Decreasing costs of renewables - Implications for Indonesia's climate targets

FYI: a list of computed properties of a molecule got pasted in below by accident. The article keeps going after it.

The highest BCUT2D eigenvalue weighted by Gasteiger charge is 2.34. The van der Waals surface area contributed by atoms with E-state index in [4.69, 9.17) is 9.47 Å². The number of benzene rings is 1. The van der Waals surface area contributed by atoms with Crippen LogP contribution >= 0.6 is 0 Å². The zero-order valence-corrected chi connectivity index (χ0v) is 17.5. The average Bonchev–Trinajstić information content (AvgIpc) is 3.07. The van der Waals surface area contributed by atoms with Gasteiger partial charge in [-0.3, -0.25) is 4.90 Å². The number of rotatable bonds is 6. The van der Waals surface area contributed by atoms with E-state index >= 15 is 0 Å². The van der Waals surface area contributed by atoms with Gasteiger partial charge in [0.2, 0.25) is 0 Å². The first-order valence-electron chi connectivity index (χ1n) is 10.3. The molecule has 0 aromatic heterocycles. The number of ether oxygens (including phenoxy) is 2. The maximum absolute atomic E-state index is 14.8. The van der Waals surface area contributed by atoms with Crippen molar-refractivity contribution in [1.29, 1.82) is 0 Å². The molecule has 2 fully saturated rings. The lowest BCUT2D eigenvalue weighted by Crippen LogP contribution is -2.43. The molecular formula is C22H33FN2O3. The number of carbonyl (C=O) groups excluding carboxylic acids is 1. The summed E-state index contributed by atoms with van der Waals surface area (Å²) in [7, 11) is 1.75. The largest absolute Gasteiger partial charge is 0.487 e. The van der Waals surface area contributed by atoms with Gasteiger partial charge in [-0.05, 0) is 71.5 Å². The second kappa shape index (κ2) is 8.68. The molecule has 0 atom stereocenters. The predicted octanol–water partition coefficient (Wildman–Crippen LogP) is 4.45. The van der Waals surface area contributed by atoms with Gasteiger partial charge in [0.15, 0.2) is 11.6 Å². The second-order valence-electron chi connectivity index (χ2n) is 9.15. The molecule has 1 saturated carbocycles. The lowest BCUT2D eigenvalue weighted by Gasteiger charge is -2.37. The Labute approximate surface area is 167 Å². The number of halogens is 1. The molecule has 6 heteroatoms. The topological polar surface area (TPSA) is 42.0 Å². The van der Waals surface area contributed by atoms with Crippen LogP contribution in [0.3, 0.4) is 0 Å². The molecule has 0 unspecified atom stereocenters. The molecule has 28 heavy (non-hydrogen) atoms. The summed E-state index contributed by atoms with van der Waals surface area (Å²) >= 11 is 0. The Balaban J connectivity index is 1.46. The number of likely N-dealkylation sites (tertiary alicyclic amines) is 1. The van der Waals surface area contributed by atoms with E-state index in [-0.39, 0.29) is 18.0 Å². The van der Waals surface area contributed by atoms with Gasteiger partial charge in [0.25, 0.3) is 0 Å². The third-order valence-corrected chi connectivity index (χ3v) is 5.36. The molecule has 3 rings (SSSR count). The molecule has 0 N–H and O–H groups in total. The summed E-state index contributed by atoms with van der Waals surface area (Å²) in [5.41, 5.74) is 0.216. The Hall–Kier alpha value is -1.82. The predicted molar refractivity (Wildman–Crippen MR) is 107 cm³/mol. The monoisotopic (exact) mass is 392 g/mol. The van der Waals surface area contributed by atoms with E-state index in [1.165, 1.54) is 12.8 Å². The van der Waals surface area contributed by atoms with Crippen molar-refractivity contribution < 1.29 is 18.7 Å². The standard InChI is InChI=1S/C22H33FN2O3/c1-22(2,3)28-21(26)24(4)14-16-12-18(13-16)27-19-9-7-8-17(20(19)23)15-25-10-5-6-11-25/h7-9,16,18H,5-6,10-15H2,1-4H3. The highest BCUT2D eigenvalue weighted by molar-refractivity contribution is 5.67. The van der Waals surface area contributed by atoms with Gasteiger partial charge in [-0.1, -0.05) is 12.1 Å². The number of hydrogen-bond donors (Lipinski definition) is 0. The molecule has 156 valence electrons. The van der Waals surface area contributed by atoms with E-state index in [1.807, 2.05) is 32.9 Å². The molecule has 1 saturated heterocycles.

The unconditional target of Indonesia's NDC foresees a reduction of GHG emissions of 29% relative to a Business-as-Usual (BAU) scenario, to reach 2034 MtCO2eq in 2030. It further specifies that the energy sector shall take a share of 37.6% of this mitigation effort to reduce emissions by 18.8% relative to BAU, reaching 1355 MtCO2eq emissions in 2030.This study analyses how falling cost projections of renewable energy technologies (solar PV and wind energy) could inform energy sector and climate change mitigation plans of Indonesia. We show that cost projections valid for Indonesia for renewable energies have dramatically fallen over the past years. Costs projected for 2030 a couple of years ago are well undercut by more recent projections for 2030. Recent cost projections for 2030 for wind energy are 31% lower than projections dating from 2015, solar PV cost projections have fallen by 49% on average. If falling costs for renewables are considered, the renewable capacities given in RUEN (the National Energy Master Plan) could be revised at constant in-vestments. The overall renewable energy capacity given in RUEN for 2030 could be increased from 70 GW to 85 GW. Solar PV would become the dominant source of renewable energy, wind energy would slightly sur-pass geothermal power generation. This increase in renewable capacities could inform the revision of Indonesia's NDC. If falling cost projections of renewables are considered, the unconditional target could be reduced from 2034 MtCO2eq to 2005 MtCO2eq at constant costs. This corresponds an increase from 29% to 30.1% reduction and presents a 9.1% increase in the ambition of the energy sector.